As an artist collective, we intend to provoke thought and support dialogue regarding important social issues. The health and vitality of our entire ecosystem are currently in jeopardy. The climate issue is universal and convoluted. We decided to focus on one key element of the climate catastrophe: plastic pollution. We designed and developed three large-format artworks in order to explore and confront the depths to which plastic leaches the biodiversity of our planet.
CRUSH Walls, Colorado
Our team travelled from Dublin, Ireland to Denver, Colorado in order to create a piece for CLIMATE. The concept explores plastic on a microscopic level, magnifying tiny microplastic particles and enlarging their scale. This mural was the largest artwork ever completed by our collective.
Temple Bar, Dublin City
Our proposed artwork for the ESB building, Temple Bar was established from the aim to create a visual narrative between the ocean and human waste. All aspects of the artwork are based on forceful, vivid shapes found in plastic microscopically. The location of this mural is a key factor in its importance to CLIMATE. Temple Bar is one of Dublin’s most influential districts. The artwork demands to be considered in this core of people, industry and life.
RHA Gallery, Dublin City
We were given the opportunity to create a large scale interior artwork for the atrium space within the Royal Hibernian Academy, a leading contemporary art gallery in Dublin, Ireland. Our extensive assessment of microscopic plastic samples was the defining inspiration for our design. We produced a mural which is heavy with rich, colourful imagery-based from visuals derived through the microscope. On 19th September 2019, the private launch of our exhibition took place in the RHA Gallery. We designed a visual identity for the project which was used on invitations and materials used to promote the exhibition. We created a name for the artwork and body of work itself – “Micro vs. Macro”.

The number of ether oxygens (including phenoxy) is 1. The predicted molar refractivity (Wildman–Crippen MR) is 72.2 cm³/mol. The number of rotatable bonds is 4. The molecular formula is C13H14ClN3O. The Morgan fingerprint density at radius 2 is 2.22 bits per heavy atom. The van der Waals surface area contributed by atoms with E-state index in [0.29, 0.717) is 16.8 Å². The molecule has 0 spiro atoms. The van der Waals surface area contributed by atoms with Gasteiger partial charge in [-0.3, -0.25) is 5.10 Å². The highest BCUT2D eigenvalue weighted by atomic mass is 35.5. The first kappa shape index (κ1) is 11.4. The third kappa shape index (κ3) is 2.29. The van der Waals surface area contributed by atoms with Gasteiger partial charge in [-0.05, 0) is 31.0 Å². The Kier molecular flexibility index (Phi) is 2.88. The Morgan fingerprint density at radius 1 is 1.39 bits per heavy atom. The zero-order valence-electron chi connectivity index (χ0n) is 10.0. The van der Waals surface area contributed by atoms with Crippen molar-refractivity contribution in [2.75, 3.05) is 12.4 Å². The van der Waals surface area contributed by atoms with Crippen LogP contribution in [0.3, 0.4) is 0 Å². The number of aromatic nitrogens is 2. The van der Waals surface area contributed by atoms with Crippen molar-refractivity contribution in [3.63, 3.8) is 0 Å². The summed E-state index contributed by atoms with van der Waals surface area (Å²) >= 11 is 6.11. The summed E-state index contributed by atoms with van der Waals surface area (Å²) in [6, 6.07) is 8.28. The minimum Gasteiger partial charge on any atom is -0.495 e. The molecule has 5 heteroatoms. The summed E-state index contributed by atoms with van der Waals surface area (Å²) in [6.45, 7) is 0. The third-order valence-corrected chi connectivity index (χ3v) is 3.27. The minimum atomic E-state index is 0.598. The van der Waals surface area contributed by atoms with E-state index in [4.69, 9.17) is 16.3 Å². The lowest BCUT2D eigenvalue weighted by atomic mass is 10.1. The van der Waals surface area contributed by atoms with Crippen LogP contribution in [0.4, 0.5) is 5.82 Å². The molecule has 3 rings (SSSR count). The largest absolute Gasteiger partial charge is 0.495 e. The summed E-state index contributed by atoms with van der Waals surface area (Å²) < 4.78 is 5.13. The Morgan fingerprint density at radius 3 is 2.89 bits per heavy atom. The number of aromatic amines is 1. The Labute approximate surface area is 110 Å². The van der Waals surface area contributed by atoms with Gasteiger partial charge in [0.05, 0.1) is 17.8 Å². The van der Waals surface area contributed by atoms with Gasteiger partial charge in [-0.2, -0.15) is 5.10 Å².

‘Untitled’, County Wexford
We produced an artwork in County Wexford as part of Science Gallery at Trinity College Dublin’s national exhibition PLASTIC – Can’t Live With It, Can’t Live Without It. The PLASTIC exhibition aims to explore the materiality and life cycle of plastic as well as its innovations and essential usage. We used this collaboration as an opportunity to create the latest iteration of our Climate series. Our artwork is based on the molecular structure of cellulose acetate.
Cellulose acetate is a natural plastic which doesn’t have the same adverse effects on our planet as others. Essentially biodegradable, it presents a noteworthy alternative to conventional plastic structures. The design intends to spark re-evaluation of the viewer’s perspective on plastic. By taking this complex molecular structure and showcasing it through this medium, we hope to instigate conversation on the subject and alter perceptions.
The finished work comprises an important installment of our Climate series. The artwork resolves to destabilize the preconceptions around plastic pollution and the incidental climate emergency. The opportunity to present Climate in a location outside of Dublin helps to direct the issue further into the public realm, and promote a fundamental change of approach in how we as a society interact with plastic.
CLIMATE has been widely shared on social media & in the press. Our content has received exposure on a variety of strategically selected distribution networks including; High Snobiety, District Magazine, RTÉ, The Irish Times.
- CRUSH Walls, Colorado.
- Royal Hibernian Academy, Dublin.
- ESB Building, Temple Bar.
- Whitewell, County Wexford.
- Large Format Artwork Series.